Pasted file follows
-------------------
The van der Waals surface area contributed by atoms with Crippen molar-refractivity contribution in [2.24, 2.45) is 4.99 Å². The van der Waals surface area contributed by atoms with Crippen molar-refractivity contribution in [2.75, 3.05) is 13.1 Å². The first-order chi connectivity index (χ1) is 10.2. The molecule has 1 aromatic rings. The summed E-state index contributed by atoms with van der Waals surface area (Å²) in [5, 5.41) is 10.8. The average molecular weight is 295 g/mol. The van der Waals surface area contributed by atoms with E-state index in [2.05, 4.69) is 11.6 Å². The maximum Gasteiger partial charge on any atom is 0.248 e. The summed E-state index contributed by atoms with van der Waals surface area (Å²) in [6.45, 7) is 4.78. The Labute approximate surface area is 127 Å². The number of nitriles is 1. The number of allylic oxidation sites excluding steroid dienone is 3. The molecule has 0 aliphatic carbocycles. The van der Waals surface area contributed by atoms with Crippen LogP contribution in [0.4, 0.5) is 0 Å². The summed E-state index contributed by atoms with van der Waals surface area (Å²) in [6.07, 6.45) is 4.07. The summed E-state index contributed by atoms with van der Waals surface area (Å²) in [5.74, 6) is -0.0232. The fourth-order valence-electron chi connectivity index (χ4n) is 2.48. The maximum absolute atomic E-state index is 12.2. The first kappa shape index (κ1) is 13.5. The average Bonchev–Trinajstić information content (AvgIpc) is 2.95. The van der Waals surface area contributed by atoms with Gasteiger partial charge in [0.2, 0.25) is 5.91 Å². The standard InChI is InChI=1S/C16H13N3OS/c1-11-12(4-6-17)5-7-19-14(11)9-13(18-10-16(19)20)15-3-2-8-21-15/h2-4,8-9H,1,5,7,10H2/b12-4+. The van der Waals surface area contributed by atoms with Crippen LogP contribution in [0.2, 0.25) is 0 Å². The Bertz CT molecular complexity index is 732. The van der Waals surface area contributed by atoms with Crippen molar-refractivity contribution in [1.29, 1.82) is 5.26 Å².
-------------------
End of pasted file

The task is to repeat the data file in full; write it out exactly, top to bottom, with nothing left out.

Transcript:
The van der Waals surface area contributed by atoms with Crippen molar-refractivity contribution in [2.24, 2.45) is 4.99 Å². The van der Waals surface area contributed by atoms with Crippen molar-refractivity contribution in [2.75, 3.05) is 13.1 Å². The first-order chi connectivity index (χ1) is 10.2. The molecule has 1 aromatic rings. The summed E-state index contributed by atoms with van der Waals surface area (Å²) in [5, 5.41) is 10.8. The average molecular weight is 295 g/mol. The van der Waals surface area contributed by atoms with E-state index in [2.05, 4.69) is 11.6 Å². The maximum Gasteiger partial charge on any atom is 0.248 e. The summed E-state index contributed by atoms with van der Waals surface area (Å²) in [6.45, 7) is 4.78. The Labute approximate surface area is 127 Å². The number of nitriles is 1. The number of allylic oxidation sites excluding steroid dienone is 3. The molecule has 0 aliphatic carbocycles. The van der Waals surface area contributed by atoms with Crippen LogP contribution in [0.4, 0.5) is 0 Å². The summed E-state index contributed by atoms with van der Waals surface area (Å²) in [6.07, 6.45) is 4.07. The summed E-state index contributed by atoms with van der Waals surface area (Å²) in [5.74, 6) is -0.0232. The fourth-order valence-electron chi connectivity index (χ4n) is 2.48. The maximum absolute atomic E-state index is 12.2. The first kappa shape index (κ1) is 13.5. The average Bonchev–Trinajstić information content (AvgIpc) is 2.95. The van der Waals surface area contributed by atoms with Gasteiger partial charge in [0.2, 0.25) is 5.91 Å². The standard InChI is InChI=1S/C16H13N3OS/c1-11-12(4-6-17)5-7-19-14(11)9-13(18-10-16(19)20)15-3-2-8-21-15/h2-4,8-9H,1,5,7,10H2/b12-4+. The van der Waals surface area contributed by atoms with Crippen LogP contribution in [0.2, 0.25) is 0 Å². The Bertz CT molecular complexity index is 732. The van der Waals surface area contributed by atoms with Crippen molar-refractivity contribution in [1.29, 1.82) is 5.26 Å².